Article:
Nothing has changed the talent development profession as much as the global recession’s propulsion of a heavily wired, increasingly dependent digital world. Innovation exploded, cost dropped, ease of use took quantum steps forward, and permeation mushroomed. User motivations grew from convenience to necessity. Information is everywhere — too much at times — and the challenge for talent development specialists morphed from traditional classroom teaching methods to a perplexing confusion about what to do, how to do it, and what could go wrong en route to positive change.
Six factors to consider when dealing with talent grooming.multi-generational workforces, and the need for enhanced workforce efficiency:
- The Impact of Technology on Behavior & Happiness. It took a two-decade foundation in behavioral understanding plus 1,500 hours of research to sort out, explain, and package key findings in the book I wrote by the same name. Having taught this in corporate and collegiate settings, suffice it to say that before you can influence a wired generation or digitally dependent corporation, you must understand the role technology has played in shaping, changing, and (at times) sabotaging behaviors. Technology’s impact varies dramatically from Millenniums to Boomers — plus those in between and beyond — but the keys include history, habits, trends, addiction symptoms, and what to expect from next-gen technological influence. This understanding should foundational for every organizational leadership team.
- Attention spans and reading trends. In tandem with rising digital addiction problems, shorter attention spans and skim reading are replacing concentration and content absorption. The challenge organizations face is a dilemma of choice: Should the information reside in the heads of the people or inside a box? Box repositories have a direct impact on many behavioral conclusions drawn and acted upon by employees, some of which negatively impact self-image and self-esteem. I am fond of saying that “Talent has options.” A highly mobile workforce governed more by the wants of the employee rather than the promise of a long-term career means organizations that invest heavily in people development face unwanted flight risks. As attention spans diminish and a growing majority worry little about knowing things and more about where they can find it, creative thinkers and problem-solvers diminish in number. Because thinkers and problem-solvers are highly valued attributes in a competitive job market, talent development and retention strategies need to know who to invest in and who not to.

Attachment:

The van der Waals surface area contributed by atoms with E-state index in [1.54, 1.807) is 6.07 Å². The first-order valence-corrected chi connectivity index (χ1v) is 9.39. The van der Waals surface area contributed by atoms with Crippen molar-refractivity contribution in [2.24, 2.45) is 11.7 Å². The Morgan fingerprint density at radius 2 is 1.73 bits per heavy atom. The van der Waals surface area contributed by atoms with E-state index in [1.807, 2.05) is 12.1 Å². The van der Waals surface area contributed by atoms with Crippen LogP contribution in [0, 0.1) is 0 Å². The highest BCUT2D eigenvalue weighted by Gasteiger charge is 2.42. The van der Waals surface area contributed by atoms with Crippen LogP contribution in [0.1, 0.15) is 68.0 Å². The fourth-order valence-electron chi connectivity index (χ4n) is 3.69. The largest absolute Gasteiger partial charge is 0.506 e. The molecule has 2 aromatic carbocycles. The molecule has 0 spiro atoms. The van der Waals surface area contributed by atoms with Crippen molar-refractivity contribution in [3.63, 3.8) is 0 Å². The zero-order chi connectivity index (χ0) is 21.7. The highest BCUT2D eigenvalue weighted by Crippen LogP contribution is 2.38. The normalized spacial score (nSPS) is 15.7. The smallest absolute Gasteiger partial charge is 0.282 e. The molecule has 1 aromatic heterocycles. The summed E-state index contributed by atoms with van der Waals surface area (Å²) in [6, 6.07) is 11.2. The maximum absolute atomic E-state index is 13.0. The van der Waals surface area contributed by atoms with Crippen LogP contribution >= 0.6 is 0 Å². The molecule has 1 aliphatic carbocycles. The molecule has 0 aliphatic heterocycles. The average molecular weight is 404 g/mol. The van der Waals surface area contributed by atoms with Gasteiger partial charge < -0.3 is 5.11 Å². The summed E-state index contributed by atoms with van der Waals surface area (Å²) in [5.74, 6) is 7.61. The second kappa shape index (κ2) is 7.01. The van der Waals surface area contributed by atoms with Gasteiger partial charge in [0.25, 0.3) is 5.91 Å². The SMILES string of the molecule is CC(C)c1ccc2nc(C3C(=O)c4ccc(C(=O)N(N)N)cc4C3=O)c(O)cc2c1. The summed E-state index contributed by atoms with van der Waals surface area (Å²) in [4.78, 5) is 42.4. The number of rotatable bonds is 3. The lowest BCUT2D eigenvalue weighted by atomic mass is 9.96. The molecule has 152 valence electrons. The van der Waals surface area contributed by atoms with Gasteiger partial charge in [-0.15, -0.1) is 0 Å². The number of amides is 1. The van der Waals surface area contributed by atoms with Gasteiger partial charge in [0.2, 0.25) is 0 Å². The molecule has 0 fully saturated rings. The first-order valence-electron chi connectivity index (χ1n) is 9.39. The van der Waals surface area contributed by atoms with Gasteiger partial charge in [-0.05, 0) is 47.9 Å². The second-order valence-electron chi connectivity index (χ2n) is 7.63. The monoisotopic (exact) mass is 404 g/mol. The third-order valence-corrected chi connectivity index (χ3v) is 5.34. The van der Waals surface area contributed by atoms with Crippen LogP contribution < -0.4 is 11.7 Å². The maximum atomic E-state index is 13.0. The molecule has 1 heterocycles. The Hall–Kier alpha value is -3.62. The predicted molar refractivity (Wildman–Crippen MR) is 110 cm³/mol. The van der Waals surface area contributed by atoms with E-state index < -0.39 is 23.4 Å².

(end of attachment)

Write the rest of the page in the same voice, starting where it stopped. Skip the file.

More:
- Mindfulness. ‘Mindfulness’ is a popular buzzword that umbrellas topics such as critical thinking (managing by fact), emotional intelligence (of self and others), contrarian thinking, behavior, work style recognition, and several other angles of “in the moment” acuity. This matters because Mindfulness is a huge determinant in whether someone is busy or efficiently productive. The world is full of busy people but increasingly shy of productive ones. Mindful people tend to make more proactive and purposeful time choice decisions and execute more efficiently than those who are not.
- Engagement. Organizations have four levels of engagement among workers. Some are fully engaged, which means they are “all in, all the time.” They carry their weight and sometimes more. Other workers are somewhat engaged, which means they do what they are told but little more. They are not seeking another job but will listen when the phone rings. The third group is somewhat disengaged, which means they do just enough to get by. Somewhat disengaged workers are looking for other opportunities and have paper on the street. The fourth group, those who are fully disengaged, are skating minimalists who collect paychecks but have no fire for excellence, don’t care much, and will leave at the next opportunity. Technology directly impacts engagement. Technology is a sterile thing — it has no personalty — and increasing engagement and total reliance on inanimate objects has significant behavioral ramifications.
- Maximizing “stick rates.” A ‘stick rate’ is how much of what is shared or taught is retained and applied. This is the Achilles heel of digital learning, as a skim-reading world of invisible pages feeds random access memory but not the archival retrieval of wisdom. The challenge for organizations in winning this tug-of-war (sorry for mixing metaphors) is finding a balance between making information convenient and developing people to make them more powerful.
- Explaining the “Why.” One of the major differences between working with older people and younger ones is that older workers had a more accepting and less challenging view of corporate methods than Millennials. Boomers accepted the “What to do.” Millennials test the “Why.” This is not a problem, but rather an opportunity. Emphasizing the Why and trolling for better methods regardless of those solutions’ points of origin is how an organization maximizes its full talent roster. Ideas matter, and real-time organizations couldn’t care less where better methods come from. Fostering a climate of Better & Smarter, and recognizing and rewarding solution-creators, is a great way to improve worker engagement and strengthen strategic retention.
Thanks for reading. Fire along any questions you have — I am always happy to answer them — and if you are curious about The Impact of Technology on Behavior & Happiness, grab a copy of the book. It explains in simple terms where we were, where we are, where we are headed, and what to do today to keep command of cranial air space. You will learn a lot, which was the book’s primary creation objective. You can link to The Impact by clicking the “Books” tab and jump right to it.
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